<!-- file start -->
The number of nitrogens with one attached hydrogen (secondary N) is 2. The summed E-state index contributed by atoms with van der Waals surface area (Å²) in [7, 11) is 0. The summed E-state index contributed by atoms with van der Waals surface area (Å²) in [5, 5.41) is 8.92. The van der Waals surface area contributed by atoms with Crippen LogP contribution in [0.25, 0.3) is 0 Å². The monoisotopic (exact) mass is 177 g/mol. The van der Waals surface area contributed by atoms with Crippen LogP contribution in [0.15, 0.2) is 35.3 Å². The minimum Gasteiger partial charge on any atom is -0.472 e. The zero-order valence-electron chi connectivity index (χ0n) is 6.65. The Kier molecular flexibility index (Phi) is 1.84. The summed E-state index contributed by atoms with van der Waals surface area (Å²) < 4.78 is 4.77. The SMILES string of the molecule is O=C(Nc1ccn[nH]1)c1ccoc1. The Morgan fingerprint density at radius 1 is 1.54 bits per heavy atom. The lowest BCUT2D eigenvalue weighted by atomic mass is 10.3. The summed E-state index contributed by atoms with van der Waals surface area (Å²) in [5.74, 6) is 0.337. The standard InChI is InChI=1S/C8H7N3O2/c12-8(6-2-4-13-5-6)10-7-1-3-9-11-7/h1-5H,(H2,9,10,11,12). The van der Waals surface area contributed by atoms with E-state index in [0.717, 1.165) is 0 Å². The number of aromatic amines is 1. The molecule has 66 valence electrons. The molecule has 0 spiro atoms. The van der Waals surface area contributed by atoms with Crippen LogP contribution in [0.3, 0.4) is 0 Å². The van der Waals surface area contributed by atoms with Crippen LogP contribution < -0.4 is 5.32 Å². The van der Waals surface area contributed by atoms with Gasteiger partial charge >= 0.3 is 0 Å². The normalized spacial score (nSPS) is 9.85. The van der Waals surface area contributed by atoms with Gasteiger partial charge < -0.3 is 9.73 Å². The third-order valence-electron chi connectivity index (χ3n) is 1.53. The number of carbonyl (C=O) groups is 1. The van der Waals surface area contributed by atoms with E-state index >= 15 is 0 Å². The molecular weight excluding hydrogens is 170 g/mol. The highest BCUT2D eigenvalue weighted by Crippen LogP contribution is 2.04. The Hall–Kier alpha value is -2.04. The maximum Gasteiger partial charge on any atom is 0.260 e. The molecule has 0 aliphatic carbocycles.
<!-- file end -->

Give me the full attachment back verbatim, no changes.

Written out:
The number of nitrogens with one attached hydrogen (secondary N) is 2. The summed E-state index contributed by atoms with van der Waals surface area (Å²) in [7, 11) is 0. The summed E-state index contributed by atoms with van der Waals surface area (Å²) in [5, 5.41) is 8.92. The van der Waals surface area contributed by atoms with Crippen LogP contribution in [0.25, 0.3) is 0 Å². The monoisotopic (exact) mass is 177 g/mol. The van der Waals surface area contributed by atoms with Crippen LogP contribution in [0.15, 0.2) is 35.3 Å². The minimum Gasteiger partial charge on any atom is -0.472 e. The zero-order valence-electron chi connectivity index (χ0n) is 6.65. The Kier molecular flexibility index (Phi) is 1.84. The summed E-state index contributed by atoms with van der Waals surface area (Å²) < 4.78 is 4.77. The SMILES string of the molecule is O=C(Nc1ccn[nH]1)c1ccoc1. The Morgan fingerprint density at radius 1 is 1.54 bits per heavy atom. The lowest BCUT2D eigenvalue weighted by atomic mass is 10.3. The summed E-state index contributed by atoms with van der Waals surface area (Å²) in [5.74, 6) is 0.337. The standard InChI is InChI=1S/C8H7N3O2/c12-8(6-2-4-13-5-6)10-7-1-3-9-11-7/h1-5H,(H2,9,10,11,12). The van der Waals surface area contributed by atoms with E-state index in [0.717, 1.165) is 0 Å². The number of aromatic amines is 1. The molecule has 66 valence electrons. The molecule has 0 spiro atoms. The van der Waals surface area contributed by atoms with Crippen LogP contribution in [0.3, 0.4) is 0 Å². The van der Waals surface area contributed by atoms with Crippen LogP contribution < -0.4 is 5.32 Å². The van der Waals surface area contributed by atoms with Gasteiger partial charge >= 0.3 is 0 Å². The normalized spacial score (nSPS) is 9.85. The van der Waals surface area contributed by atoms with Gasteiger partial charge < -0.3 is 9.73 Å². The third-order valence-electron chi connectivity index (χ3n) is 1.53. The number of carbonyl (C=O) groups is 1. The van der Waals surface area contributed by atoms with E-state index >= 15 is 0 Å². The molecular weight excluding hydrogens is 170 g/mol. The highest BCUT2D eigenvalue weighted by Crippen LogP contribution is 2.04. The Hall–Kier alpha value is -2.04. The maximum Gasteiger partial charge on any atom is 0.260 e. The molecule has 0 aliphatic carbocycles.